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Doug Ford’s love-hate relationship with the nanny state

Saturday, November 21st, 2020

If there’s any time not to demean “the state” in utterly clichéd terms, it’s now. He’s clueless enough to unsheathe the nanny-state weapon at the very moment when governmental action is the only recourse, in a time of virtual — and literally viral — war. There is no substitute for the state in a war.

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The feds can’t make the provinces ‘do the right thing’ on the pandemic, but they can make it worth their while

Wednesday, November 18th, 2020

… it can still structure its assistance in ways that offer provinces incentives to take a tougher line… That was the idea, you’ll recall, behind the Safe Reopening Agreement: in return for $19-billion in federal dough, the provinces made certain undertakings with regard to things like testing – they were supposed to be testing 200,000 people a day by now (actual figure: roughly 50,000). Any further assistance should be contingent on provinces meeting broader standards of policy stringency – and should be withheld without it.

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Another week, another courtroom, another defeat for Doug Ford on climate change

Tuesday, November 17th, 2020

Several young people (ranging in age from 12 to 24) argued that the decision to pursue less stringent GHG reductions amounts to a violation of their Charter rights. They asked the court to order the government to adopt a “science-based” target and want a declaration that a stable climate is part of our Charter rights… It’s true that courts have been willing to make decisions with broad impacts before, but this would be something nearly revolutionary.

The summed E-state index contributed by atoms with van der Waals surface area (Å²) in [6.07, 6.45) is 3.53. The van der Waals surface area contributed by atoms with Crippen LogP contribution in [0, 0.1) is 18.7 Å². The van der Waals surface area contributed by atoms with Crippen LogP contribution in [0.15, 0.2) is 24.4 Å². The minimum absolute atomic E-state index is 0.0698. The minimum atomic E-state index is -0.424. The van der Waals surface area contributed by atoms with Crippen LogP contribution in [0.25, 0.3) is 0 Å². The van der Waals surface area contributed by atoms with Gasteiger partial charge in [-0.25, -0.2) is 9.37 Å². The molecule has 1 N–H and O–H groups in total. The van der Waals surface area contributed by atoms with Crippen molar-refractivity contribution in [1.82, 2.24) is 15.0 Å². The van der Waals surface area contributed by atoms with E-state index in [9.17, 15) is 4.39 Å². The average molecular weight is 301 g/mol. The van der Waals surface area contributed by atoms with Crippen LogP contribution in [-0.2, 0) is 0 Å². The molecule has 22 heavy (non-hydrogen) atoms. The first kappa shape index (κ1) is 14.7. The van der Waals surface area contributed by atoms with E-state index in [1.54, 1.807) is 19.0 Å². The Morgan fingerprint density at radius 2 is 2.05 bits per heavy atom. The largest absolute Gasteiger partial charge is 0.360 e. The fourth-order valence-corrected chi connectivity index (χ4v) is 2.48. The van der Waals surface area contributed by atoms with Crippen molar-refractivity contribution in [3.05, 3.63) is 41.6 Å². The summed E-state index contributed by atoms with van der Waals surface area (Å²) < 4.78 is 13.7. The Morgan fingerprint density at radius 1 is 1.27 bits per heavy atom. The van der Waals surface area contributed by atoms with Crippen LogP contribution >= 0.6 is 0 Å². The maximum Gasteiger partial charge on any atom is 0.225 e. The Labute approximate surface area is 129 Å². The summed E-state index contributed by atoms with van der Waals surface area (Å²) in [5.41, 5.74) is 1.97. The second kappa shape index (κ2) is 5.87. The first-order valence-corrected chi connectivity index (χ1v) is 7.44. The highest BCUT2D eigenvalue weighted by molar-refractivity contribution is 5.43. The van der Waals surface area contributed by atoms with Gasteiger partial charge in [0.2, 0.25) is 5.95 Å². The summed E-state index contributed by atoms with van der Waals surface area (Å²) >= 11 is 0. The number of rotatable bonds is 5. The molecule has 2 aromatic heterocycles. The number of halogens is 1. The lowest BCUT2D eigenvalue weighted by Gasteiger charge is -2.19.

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Five things you should know about Ontario’s 2020 budget

Friday, November 6th, 2020

Here are five key items from the 2020-21 budget. 1. Record spending makes for a record deficit — but not record interest payments… 2. Health-care spending is, unsurprisingly, growing during the pandemic… 3. Lots of help for small businesses… 4. Lean years for schools coming(?)… 5. The cries for Ottawa’s money will never stop… As it stands, federal transfers to Ontario in this fiscal year were $33.4 billion, up $8 billion from last year.

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Thanks to Quebec millennials, another referendum isn’t looming

Sunday, November 1st, 2020

… Among those age 55 and older, there is a big difference between francophone Quebeckers and people in the rest of Canada in the proportion saying their provincial government best represents their interests; among those under 40, this difference has disappeared… the differences between the outlooks of young adults in different parts of Canada have never been as small as they are today. Our historically weak transnational ties have been getting stronger under the radar.